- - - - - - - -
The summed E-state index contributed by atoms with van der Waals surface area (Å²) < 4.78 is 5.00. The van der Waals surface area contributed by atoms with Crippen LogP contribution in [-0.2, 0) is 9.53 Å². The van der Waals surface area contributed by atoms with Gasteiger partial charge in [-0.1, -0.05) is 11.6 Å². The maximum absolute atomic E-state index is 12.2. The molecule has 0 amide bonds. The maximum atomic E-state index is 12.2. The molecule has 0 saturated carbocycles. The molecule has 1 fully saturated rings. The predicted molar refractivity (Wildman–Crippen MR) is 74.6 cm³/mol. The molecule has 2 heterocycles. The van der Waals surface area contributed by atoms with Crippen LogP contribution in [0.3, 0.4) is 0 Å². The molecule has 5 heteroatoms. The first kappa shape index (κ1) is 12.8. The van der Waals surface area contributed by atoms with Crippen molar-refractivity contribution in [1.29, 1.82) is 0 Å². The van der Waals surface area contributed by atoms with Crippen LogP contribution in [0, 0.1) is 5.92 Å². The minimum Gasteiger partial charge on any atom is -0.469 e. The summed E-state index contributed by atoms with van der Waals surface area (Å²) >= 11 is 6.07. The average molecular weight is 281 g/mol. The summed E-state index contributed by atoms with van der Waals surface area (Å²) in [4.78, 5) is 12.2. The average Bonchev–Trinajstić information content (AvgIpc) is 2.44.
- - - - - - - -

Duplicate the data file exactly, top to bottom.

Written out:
The summed E-state index contributed by atoms with van der Waals surface area (Å²) < 4.78 is 5.00. The van der Waals surface area contributed by atoms with Crippen LogP contribution in [-0.2, 0) is 9.53 Å². The van der Waals surface area contributed by atoms with Gasteiger partial charge in [-0.1, -0.05) is 11.6 Å². The maximum absolute atomic E-state index is 12.2. The molecule has 0 amide bonds. The maximum atomic E-state index is 12.2. The molecule has 0 saturated carbocycles. The molecule has 1 fully saturated rings. The predicted molar refractivity (Wildman–Crippen MR) is 74.6 cm³/mol. The molecule has 2 heterocycles. The van der Waals surface area contributed by atoms with Crippen LogP contribution in [0.3, 0.4) is 0 Å². The molecule has 5 heteroatoms. The first kappa shape index (κ1) is 12.8. The van der Waals surface area contributed by atoms with Crippen molar-refractivity contribution in [1.29, 1.82) is 0 Å². The van der Waals surface area contributed by atoms with Crippen LogP contribution in [0, 0.1) is 5.92 Å². The minimum Gasteiger partial charge on any atom is -0.469 e. The summed E-state index contributed by atoms with van der Waals surface area (Å²) >= 11 is 6.07. The average molecular weight is 281 g/mol. The summed E-state index contributed by atoms with van der Waals surface area (Å²) in [4.78, 5) is 12.2. The average Bonchev–Trinajstić information content (AvgIpc) is 2.44.